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What Is a Third Party Collection?

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  • Written By: Mary McMahon
  • Edited By: O. Wallace
  • Last Modified Date: 28 August 2014
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Third party collection is a form of debt collection which is performed by a third party, a person or entity who was not part of the initial transaction or contract. Creditors may turn to third parties when their own collection efforts are not effective. The activities of third party debt collectors are limited by law in many regions of the world and people who are in debt would be well advised to get informed about the specific laws in their regions, as debt collectors sometimes attempt to skirt the law when they make efforts to collect on a debt.

Many large companies have their own collections departments. Initially, these departments will attempt to collect the debt internally for the company. If the debtor does not respond, the company can hire a collections agency which specializes in third party collection. Smaller companies may turn immediately to an agency because they cannot afford to maintain a collections department.

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Classically, third party collection starts with a series of letters, for which the creditor pays a flat fee. The letters encourage the debtor to pay the debt in full to the creditor. If there is no response, the creditor assigns the account to the agency and the agency can take more aggressive means to collect on the debt. If the debt is collected, the agency retains a commission and sends the rest to the creditor. Creditors want to avoid third party collection because it means that they cannot collect the debt in full, thanks to the commission which must be paid.

Collection attempts can include letters and phone calls to the debtor. Depending on the jurisdiction, the agency may be able to file suit on behalf of the creditor and to take other steps. If someone has cosigned on the debt or assumed responsibility for a debtors outstanding debts, the third party collection can include attempts to collect debt from this person as well as the original debtor. The collections agency usually cannot, however, confiscate assets belonging to the debtor unless a suit has been filed and judged in favor of the collections agency.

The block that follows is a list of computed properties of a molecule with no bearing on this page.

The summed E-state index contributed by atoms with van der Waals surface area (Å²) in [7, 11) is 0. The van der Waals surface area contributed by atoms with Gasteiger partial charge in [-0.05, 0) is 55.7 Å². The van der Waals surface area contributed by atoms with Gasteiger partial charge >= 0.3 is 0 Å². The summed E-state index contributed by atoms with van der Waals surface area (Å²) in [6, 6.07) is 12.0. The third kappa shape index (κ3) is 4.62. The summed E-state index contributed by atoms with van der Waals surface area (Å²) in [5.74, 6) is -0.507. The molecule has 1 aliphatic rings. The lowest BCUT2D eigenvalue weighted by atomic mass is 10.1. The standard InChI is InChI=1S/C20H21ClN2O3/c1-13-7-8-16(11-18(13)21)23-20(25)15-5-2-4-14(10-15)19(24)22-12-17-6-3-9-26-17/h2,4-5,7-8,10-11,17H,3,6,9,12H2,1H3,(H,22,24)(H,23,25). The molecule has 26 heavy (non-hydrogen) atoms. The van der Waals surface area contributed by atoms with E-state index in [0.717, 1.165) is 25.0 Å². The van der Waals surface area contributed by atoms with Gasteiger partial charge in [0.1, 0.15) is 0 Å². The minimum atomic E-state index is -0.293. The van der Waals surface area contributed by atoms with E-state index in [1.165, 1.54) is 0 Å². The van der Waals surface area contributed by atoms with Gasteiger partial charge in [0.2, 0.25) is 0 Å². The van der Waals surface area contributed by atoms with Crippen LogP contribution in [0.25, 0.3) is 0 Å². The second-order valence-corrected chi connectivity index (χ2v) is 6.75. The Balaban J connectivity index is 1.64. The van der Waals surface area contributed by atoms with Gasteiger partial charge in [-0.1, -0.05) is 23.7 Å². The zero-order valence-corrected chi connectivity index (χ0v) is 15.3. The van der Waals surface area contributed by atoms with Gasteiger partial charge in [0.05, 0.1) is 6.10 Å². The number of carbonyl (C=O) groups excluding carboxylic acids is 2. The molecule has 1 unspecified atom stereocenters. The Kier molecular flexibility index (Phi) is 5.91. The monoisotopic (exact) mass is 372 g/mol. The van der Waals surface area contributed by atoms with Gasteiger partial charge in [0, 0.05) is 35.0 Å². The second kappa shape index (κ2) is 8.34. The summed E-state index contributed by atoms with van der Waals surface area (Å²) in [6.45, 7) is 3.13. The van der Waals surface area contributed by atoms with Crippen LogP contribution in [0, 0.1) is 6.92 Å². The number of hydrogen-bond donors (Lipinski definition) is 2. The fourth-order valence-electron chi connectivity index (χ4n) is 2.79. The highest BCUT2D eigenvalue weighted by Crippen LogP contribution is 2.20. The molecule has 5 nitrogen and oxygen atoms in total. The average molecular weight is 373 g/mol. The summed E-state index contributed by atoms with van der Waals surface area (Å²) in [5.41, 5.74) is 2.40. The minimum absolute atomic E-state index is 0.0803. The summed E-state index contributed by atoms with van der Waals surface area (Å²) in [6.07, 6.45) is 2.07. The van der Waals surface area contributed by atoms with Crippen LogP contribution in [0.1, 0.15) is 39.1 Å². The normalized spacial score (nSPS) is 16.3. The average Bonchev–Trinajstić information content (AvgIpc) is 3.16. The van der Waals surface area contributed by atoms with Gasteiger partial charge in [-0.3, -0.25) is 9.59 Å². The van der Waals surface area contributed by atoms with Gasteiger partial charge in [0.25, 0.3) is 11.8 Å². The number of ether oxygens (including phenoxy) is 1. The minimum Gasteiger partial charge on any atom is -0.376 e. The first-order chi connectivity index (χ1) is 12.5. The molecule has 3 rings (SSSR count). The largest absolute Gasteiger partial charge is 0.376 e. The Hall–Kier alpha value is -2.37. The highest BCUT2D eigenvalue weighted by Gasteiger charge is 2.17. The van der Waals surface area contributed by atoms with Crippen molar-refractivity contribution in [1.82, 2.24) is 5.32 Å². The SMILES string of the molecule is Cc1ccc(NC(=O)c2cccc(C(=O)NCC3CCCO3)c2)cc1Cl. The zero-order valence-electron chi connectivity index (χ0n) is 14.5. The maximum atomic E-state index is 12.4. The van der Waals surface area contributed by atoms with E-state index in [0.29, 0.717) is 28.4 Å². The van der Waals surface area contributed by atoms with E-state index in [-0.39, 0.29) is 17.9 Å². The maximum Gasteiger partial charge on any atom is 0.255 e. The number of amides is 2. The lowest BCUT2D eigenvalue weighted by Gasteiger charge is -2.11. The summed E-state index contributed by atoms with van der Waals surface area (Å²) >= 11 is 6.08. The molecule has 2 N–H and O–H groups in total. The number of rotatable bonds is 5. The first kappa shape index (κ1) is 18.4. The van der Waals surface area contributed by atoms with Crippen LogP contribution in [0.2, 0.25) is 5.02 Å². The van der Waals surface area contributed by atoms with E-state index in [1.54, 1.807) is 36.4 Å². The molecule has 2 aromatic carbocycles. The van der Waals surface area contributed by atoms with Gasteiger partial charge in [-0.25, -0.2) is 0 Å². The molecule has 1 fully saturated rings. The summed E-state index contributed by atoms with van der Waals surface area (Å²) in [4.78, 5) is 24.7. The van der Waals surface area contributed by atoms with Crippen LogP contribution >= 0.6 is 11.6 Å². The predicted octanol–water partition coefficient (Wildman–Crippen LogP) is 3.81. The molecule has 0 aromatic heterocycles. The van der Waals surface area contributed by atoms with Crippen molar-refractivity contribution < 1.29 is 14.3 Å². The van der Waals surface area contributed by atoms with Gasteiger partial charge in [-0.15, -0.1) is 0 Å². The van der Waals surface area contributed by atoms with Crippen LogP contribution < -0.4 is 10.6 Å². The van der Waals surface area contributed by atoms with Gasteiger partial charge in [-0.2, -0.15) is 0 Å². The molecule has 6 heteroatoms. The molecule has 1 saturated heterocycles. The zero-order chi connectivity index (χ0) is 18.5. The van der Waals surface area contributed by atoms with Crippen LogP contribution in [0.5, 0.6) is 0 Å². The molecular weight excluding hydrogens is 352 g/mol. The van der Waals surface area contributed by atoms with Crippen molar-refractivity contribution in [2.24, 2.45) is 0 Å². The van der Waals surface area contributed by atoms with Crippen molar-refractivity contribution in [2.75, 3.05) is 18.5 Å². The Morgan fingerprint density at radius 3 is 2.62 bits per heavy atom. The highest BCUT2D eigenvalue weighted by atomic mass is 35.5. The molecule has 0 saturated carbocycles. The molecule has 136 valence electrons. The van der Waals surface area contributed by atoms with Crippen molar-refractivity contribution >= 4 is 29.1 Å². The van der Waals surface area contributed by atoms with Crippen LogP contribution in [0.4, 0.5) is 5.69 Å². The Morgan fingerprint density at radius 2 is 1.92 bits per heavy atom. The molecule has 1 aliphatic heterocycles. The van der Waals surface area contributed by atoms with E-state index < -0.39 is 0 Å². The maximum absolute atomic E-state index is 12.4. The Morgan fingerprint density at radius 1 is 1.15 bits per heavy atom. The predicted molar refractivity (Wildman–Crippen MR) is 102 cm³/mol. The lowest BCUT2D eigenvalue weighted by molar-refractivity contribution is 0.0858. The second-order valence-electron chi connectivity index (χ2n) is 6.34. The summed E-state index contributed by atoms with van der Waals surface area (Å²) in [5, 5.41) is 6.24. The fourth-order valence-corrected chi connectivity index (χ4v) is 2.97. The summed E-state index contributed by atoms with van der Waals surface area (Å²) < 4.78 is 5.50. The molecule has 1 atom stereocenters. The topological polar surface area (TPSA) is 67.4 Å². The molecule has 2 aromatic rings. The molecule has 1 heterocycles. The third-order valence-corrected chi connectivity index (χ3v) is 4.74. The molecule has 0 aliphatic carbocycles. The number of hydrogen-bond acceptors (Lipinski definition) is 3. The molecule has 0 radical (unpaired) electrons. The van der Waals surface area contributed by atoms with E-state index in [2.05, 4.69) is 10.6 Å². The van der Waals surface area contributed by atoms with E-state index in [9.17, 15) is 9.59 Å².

It is important to be aware that when a third party collection occurs, the creditor still owns the original debt. Creditors can also opt to sell their debts to companies which buy debt and collect on it. When the debt is purchased, the new buyer becomes the creditor. Companies which buy debt can be quite aggressive and people who owe money would be well advised to try and work out a payment plan or settlement before the original creditor sells the debt.

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MrsWinslow
Post 2

@ElizaBennett - Everything you said is true but I think you left out the most important part of debt collection law - if you ask them in writing to stop contacting you, they have to comply. It doesn't mean that you don't owe the money, just that they can't keep calling you for it. You can also ask them not to call you at work. We went through this with an employee at my old job who was out on maternity leave. Creditors would call looking for her and we kept referring them to HR, but the calls kept coming until we started sending them written notices. (It was a pain, but worthwhile for the receptionist.)

And remember that debts disappear off your credit report seven years after the last activity. If the debt is, say, six and a half years old, your credit score might actually be better served by ducking their calls and waiting it out rather than by making a payment, which moves that bad debt right to the top again. They can try to collect debts that old but they just don't have much of a leg to stand on.

ElizaBennett
Post 1

People should know their rights under the Fair Debt Collection Practices Act, whether they have any outstanding debts or not - creditors and third party collectors will often call neighbors, friends, family, etc. For one thing, they are not allowed to harass your or your acquaintances (they are only allowed to call your friends, etc. to try to find out where you are).

Other things that they are not allowed to do include calling you in the middle of the night, calling your phone over and over, and publicly embarrassing you. (They can't publish your name as a debtor or send you postcards with debt information on them.)

Anyone who has been hounded about a bad debt can get more information about it online.

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